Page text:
Mayor Marty Walsh Is Making Good On His Promise to the Arts Community

The search is now on for a dedicated Arts Commissioner.

Photo via Associated Press

Photo via Associated Press

During his campaign push, he promised to carve out an executive position focused specifically on the arts. Then, in his first-ever speech before the Boston Municipal Research Bureau, on March 7, he vowed to begin the search. And now, Mayor Marty Walsh is casting his net far and wide to find the city’s first cabinet-level Arts and Cultural Affairs Commissioner in the last two decades.

Just one week after telling a packed room of business leaders and constituents at the Boston Municipal Research Bureau breakfast about his goals as a newly elected official, Walsh’s administration posted a job listing online seeking candidates that would be interested in taking over as the Arts Commissioner, to expand on Boston’s outdoor cultural scene and develop a “comprehensive” arts plan for the community.

“We’re making culture a priority,” Walsh said at the breakfast.

Back in January, Walsh unveiled plans for his administration, shaking up cabinet positions and swapping around titles in order to build the team around him. When he made that announcement, there was an indication that the position for an Arts Commissioner was on the radar, and was marked by a designated spot—but he didn’t immediately fill the role.

After several months, the preliminary plan and  requirements for the commissioner’s role have been crafted, and Walsh’s office is waiting for interested parties to start flooding the Human Resource department’s inbox with resumes. Boston reached out to city officials late Monday night via email to discuss the search process for the next position, but did not immediately receive a reply.

According to the job listing, which went up on March 14, the city is seeking a commissioner who can “serve as a network builder, connecting artists, arts and cultural organizations, local businesses, schools, and institutions of higher education with residents, ensuring that all residents are active participants in Boston’s rich cultural community.”

The lengthy job listing, posted to the Massachusetts Cultural Council’s website, also calls for applicants that can secure funding for new arts initiatives, develop relationships with surrounding municipalities to work collaboratively on new programs and events, and work with local artists to encourage “community-driven” branding in each neighborhood of the city. Walsh also wants the person to get into the schools to develop programming and partnerships.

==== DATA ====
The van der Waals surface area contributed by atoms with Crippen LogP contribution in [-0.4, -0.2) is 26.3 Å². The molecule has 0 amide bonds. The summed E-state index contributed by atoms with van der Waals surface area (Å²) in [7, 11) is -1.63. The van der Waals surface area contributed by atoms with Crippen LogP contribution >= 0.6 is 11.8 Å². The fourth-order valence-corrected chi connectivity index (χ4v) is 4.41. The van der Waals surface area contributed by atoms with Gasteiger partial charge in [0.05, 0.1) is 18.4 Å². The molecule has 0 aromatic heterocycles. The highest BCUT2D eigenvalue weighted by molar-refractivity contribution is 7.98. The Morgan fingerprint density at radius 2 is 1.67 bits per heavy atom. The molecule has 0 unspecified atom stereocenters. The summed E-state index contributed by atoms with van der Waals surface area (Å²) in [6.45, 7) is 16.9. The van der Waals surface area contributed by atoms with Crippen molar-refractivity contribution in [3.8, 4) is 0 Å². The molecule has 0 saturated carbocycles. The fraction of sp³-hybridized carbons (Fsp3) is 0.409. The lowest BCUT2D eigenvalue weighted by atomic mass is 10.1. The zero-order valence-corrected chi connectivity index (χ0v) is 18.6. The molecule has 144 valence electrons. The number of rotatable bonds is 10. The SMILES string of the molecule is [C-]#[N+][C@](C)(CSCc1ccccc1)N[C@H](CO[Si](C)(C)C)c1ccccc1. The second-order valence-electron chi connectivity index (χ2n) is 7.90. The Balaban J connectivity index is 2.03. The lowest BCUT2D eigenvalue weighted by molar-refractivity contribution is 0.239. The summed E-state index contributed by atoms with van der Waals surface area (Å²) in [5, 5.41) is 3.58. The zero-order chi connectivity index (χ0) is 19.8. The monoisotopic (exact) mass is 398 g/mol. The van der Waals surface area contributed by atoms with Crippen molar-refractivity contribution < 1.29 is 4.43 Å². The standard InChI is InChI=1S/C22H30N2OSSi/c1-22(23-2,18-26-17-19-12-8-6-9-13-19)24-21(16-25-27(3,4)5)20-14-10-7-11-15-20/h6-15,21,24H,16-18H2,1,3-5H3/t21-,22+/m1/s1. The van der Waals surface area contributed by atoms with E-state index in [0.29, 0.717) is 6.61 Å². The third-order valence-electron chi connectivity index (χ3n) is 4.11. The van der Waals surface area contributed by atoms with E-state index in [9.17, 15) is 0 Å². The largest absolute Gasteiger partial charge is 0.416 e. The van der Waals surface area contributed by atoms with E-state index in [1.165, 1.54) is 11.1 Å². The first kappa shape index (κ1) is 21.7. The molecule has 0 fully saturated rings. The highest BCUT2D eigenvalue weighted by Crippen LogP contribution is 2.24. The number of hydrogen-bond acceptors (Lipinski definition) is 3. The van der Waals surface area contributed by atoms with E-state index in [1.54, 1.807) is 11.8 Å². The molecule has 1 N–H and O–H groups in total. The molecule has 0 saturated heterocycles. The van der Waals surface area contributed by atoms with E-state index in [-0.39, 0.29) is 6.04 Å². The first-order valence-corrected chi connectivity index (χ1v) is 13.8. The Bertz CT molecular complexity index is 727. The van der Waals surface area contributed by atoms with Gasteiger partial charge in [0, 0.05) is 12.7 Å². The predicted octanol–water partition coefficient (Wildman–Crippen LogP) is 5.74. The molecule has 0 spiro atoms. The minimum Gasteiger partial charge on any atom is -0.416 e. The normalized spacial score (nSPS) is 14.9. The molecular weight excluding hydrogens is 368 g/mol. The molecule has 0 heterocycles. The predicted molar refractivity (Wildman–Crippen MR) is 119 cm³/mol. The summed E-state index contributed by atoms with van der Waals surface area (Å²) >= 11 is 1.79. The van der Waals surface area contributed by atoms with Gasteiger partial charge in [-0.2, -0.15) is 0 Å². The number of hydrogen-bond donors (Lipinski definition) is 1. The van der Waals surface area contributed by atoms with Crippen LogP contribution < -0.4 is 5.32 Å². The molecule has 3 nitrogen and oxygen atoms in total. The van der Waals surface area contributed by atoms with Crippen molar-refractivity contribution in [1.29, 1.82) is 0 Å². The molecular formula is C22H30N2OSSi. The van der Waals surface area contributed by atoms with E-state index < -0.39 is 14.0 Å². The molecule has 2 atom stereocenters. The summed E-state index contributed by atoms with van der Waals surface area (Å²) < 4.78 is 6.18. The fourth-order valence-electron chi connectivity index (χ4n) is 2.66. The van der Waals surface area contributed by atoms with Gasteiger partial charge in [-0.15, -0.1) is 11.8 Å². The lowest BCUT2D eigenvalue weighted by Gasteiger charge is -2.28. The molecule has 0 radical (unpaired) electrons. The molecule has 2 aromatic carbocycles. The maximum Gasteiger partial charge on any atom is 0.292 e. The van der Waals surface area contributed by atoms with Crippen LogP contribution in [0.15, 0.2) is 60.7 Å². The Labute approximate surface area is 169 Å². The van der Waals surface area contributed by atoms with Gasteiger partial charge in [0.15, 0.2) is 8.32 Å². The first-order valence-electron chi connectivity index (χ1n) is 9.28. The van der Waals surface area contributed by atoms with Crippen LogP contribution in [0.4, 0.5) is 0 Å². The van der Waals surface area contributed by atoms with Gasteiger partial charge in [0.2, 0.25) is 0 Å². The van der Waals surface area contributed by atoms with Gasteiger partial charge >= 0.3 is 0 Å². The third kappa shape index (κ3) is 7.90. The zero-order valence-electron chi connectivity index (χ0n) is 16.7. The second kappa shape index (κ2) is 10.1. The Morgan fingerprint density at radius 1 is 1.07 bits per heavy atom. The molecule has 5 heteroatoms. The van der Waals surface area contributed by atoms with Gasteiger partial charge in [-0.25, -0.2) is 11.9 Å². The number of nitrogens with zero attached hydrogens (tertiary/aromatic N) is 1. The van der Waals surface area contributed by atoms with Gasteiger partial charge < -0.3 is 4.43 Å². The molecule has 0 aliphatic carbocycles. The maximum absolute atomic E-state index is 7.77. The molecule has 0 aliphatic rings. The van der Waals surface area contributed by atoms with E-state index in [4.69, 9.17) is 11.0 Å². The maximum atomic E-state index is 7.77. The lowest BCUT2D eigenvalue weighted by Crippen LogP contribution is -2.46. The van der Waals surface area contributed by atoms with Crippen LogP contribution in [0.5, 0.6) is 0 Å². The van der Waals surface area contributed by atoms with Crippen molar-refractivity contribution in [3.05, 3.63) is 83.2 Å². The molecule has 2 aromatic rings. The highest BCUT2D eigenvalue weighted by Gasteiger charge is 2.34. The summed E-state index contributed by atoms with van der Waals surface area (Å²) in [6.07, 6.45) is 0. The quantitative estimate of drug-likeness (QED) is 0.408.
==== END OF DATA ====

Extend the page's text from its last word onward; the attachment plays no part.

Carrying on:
The full-time job will potentially pay a qualified applicant between $110,000 and $127,000, and requires that they’re a Boston resident. “[They will] draw upon best practices of other municipal arts offices and foster a culture of transparency, inclusiveness, teamwork, innovation, and excellence,” officials wrote in the listing.

Jason Turgeon, producer of FIGMENT Boston and other art-based city events, said the listing is encouraging, and certainly holds true to campaign promises made by Walsh during the election cycle.

“[It’s] super encouraging, and he is doing it pretty quickly. I thought he’d hire a fire commissioner and school superintendent first. I thought we’d take a back seat in all of this, so I’m encouraged by this,” he said. “It’s certainly different than [former mayor Tom Menino’s] administration. It’s night and day, really. It seems like Walsh’s position will be much more connected to the arts community.”

Turgeon said while the person appointed to head the arts and tourism office during Menino’s reign was receptive to the voices of artists in the community, the role was split to focus on several key city developments, and the position didn’t come with real funding, relegating the arts to a “tourist and attraction thing” with little focus on Boston’s cultural aspects and offerings.

“It wasn’t an effective way to fund an arts program. There is a reason people lobbied for the elevation of this to be a cabinet-level spot,” said Turgeon.

He said the way in which Walsh’s job listing is outlined, “it hits the mark,” but the workload described in the post sounds heavy. “It’s a lot. So unless they are given the ability to hire competent staff, they can’t do everything in this job position alone,” he said. “It’s aggressive and trying to cover all bases, but if they don’t start with some dedicated funding—in the seven-figure range at least—whoever gets this job could be doomed for failure.”

Regardless of the intended workload for the yet-to-be-named arts commissioner, Turgeon feels confident that Walsh’s speedy response to searching for the right person to head the arts initiatives in Boston is a steady first step in the right direction. “He’s definitely delivering on his promise,” he said.